The one question I am asked more often than any other on the subject of green building is, How much more does it cost? For a long time I cited various statistics indicating premiums in the range of 2.5% to 5% or so. But a while ago it dawned on me that this was actually misleading. My new response is that "how much more" is the wrong question. The appropriate question is, How much less does it cost?
Thinking only in terms of first costs is extremely short-sighted. What you really want to know about is the life-cycle cost. Over a building's useful life, the cost of operations and maintenance can easily equal or exceed the original construction cost. Building green, or carrying out green retrofits, nets substantial reductions in energy use, water use, waste water disposal, solid waste disposal, and maintenance, generally resulting in relatively short pay-back periods and high returns on investment.
An excellent case in point is the retrofit of Adobe System's headquarters in San Jose, CA. The cost of the retrofit was $1.4 million. Of that amount, $389,000 was offset by grants and rebates from the city, state, and local utilities. And while Adobe's staff grew by 35% since 2001, their electricity consumption is down 35%, natural gas use is down 41%, potable water consumption dropped 22% and their landscape irrigation consumes 75% less water than before. All this is netting Adobe an annual cost savings of $1.2 million and earned the project LEED-Platinum certification.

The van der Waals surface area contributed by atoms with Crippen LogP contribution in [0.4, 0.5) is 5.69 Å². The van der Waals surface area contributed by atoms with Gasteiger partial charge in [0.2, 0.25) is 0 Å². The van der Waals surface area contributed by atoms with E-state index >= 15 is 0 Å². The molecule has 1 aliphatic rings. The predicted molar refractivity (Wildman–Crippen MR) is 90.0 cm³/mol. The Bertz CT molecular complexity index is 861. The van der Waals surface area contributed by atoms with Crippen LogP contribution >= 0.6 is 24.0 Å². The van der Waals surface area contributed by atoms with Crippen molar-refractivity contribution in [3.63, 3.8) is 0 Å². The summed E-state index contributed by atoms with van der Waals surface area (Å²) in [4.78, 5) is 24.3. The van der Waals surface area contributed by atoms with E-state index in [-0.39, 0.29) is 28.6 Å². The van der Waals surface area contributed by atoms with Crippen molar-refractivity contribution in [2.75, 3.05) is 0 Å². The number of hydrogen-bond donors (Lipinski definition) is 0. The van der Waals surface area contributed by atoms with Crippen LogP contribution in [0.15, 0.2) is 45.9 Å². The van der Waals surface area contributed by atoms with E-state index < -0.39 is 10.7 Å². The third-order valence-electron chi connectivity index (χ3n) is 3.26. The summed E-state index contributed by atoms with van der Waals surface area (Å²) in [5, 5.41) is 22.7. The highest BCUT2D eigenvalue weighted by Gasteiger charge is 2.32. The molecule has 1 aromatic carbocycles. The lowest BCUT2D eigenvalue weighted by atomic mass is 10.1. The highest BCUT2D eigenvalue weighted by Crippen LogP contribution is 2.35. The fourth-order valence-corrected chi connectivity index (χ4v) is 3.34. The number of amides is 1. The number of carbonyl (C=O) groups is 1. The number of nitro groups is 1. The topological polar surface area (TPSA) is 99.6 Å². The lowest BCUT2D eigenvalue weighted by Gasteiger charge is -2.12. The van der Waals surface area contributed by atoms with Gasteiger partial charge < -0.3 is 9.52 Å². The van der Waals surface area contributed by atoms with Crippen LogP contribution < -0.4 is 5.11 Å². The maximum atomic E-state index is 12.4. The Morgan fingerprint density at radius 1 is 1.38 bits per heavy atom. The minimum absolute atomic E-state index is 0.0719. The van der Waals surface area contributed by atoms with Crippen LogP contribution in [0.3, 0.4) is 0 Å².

But this kind of financial return still only tells part of the story. Green workplaces have been shown to improve productivity and reduce absenteeism. For most businesses, savings on operating costs for office buildings pale in comparison to productivity increases because salaries typically run five to six times higher than all other costs combined, so even small increases in productivity have a big impact on the bottom line.
In a future post I will go into more detail about research documenting improved worker productivity in green offices. It's pretty interesting stuff. But for the moment, a few statistics will paint the picture in broad strokes.
A study published by Deloitte & Touche reports that in a survey of organizations that had carried out LEED-certified green retrofits, 87% saw an improvement in workforce productivity, 75% saw an improvement in employee health, and 73% reported that they had achieved cost reductions as a result of implementing green measures. Respondents also reported substantial reductions in energy costs and higher apprasial values.
Other recent studies of green buildings have documented higher occupancy rates, higher rents, and sales premiums as high as $171 per square foot as compared with comparable properties with standard construction.
So, how much less does it cost to build green, anyway?